Some Of The Nation’s Most Powerful Corporations Are Cutting Off Their PAC Donations To The 147 Republicans Who Objected To The Electoral College Results. The Movement Represents A Symbolic Break Between Corporate America And GOP Lawmakers But The Actual Impact Of These Company’s Pledges May Be Limited.
Photo: National Guard troops reinforce security around the U.S. Capitol ahead of expected protests leading up to President-elect Joe Biden’s inauguration, in Washington, Sunday, Jan. 17, 2021.
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Published January 20, 2021
The Center for Responsive Politics [By Karls Evers-Hillstrom]-
Some of the nation’s most powerful corporations are cutting off their Political Action Committee (PAC) donations to 147 Republicans who objected to the Electoral College Results after supporters of President Donald Trump stormed the Capitol.
The movement represents a symbolic break between corporate America and GOP lawmakers but the actual impact of these companies’ pledges may be limited.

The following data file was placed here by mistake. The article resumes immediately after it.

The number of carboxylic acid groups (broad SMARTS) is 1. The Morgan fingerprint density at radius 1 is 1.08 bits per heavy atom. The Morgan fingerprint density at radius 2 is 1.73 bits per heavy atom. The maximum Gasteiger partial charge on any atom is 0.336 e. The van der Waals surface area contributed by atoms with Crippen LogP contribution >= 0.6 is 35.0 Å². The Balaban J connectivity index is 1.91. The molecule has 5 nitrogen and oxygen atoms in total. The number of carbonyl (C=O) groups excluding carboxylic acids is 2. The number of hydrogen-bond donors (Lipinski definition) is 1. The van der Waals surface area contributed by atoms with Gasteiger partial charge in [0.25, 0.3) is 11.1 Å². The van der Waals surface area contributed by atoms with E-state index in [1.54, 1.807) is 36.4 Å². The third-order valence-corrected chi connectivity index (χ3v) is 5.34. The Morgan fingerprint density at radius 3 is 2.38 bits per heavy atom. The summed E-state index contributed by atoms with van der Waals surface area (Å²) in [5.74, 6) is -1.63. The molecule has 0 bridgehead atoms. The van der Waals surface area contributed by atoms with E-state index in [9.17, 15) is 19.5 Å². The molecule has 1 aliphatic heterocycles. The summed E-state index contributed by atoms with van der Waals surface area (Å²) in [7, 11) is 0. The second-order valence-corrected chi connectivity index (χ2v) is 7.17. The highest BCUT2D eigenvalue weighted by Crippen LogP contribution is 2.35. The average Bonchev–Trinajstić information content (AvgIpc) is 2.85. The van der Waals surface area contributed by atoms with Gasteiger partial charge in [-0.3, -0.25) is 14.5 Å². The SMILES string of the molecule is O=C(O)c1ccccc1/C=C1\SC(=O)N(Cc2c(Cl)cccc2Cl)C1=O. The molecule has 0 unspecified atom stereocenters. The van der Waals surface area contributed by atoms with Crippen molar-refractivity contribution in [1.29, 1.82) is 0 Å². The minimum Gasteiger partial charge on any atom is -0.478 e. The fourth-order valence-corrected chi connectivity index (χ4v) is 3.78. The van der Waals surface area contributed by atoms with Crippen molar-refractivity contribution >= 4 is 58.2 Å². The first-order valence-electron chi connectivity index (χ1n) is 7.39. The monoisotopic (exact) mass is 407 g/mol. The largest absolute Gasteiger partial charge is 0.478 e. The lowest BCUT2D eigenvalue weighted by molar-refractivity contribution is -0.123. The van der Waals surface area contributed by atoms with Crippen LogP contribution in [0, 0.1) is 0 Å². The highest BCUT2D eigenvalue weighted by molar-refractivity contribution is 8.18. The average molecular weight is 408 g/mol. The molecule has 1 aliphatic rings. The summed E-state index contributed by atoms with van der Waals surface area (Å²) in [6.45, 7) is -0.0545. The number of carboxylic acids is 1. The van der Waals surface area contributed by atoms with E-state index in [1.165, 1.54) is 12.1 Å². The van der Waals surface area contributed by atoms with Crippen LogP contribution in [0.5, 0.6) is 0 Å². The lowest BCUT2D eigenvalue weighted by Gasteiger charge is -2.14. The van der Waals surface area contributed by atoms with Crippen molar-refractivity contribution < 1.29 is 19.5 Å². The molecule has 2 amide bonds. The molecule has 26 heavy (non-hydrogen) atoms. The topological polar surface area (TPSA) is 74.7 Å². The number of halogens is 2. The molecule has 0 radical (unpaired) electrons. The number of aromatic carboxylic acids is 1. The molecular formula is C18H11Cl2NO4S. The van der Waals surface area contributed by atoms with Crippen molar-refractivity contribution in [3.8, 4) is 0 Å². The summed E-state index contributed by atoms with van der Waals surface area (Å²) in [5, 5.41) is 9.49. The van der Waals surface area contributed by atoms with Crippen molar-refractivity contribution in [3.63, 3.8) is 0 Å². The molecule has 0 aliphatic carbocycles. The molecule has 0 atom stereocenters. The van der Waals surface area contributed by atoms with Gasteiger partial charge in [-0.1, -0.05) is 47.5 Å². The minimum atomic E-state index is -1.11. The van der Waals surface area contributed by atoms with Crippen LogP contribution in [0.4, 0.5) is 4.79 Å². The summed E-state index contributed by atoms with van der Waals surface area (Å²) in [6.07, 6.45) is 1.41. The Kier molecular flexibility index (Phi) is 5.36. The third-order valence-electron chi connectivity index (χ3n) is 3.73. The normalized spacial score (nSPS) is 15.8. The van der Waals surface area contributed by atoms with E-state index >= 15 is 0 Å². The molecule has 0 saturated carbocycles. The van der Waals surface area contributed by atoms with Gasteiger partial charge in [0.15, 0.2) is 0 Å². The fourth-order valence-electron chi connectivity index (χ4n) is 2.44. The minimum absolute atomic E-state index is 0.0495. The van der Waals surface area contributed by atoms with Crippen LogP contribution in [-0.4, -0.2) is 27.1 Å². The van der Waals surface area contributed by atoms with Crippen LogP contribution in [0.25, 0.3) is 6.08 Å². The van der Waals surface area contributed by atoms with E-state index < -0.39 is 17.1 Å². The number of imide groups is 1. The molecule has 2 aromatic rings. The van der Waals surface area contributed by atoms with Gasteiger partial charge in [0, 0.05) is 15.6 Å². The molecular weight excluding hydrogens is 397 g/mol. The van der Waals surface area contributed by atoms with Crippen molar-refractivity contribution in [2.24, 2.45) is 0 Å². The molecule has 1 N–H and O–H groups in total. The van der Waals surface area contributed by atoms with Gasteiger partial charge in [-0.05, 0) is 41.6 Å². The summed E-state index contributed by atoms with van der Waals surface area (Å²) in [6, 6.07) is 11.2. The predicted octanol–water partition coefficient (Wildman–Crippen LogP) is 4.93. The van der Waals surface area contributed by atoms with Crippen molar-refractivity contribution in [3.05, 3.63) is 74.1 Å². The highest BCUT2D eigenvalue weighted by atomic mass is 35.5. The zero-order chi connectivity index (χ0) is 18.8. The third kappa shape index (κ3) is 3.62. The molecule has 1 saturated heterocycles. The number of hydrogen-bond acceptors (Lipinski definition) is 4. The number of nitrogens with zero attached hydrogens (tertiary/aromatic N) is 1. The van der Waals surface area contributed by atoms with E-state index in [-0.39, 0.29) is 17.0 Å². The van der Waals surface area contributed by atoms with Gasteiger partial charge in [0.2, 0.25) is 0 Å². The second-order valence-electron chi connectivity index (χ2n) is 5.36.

PAC donations don’t go as far as they did in previous years due to the unprecedented influx of individual donors in recent elections.
Many companies are pausing all PAC giving during the post-election period when PACs generally don’t donate much money anyway. And companies aren’t committing to cutting off fundraisers or huge donations to political parties and super PACs that together spend billions to influence elections.
Companies cannot donate directly to candidates for federal office, but they may operate PACs funded by employees and stockholders. Companies are allowed to spend corporate funds on fundraising events and incentives to encourage their employees to donate to the PAC. Business PACs — which are affiliated with corporations and trade associations — account for most PAC giving, dwarfing PACs tied to activist groups and labor unions.
In the 2020 cycle, Republican lawmakers who objected to the Electoral College results brought in a collective $68 million from business PACs. About 16 percent of the objectors’ total 2020 fundraising came from business PACs.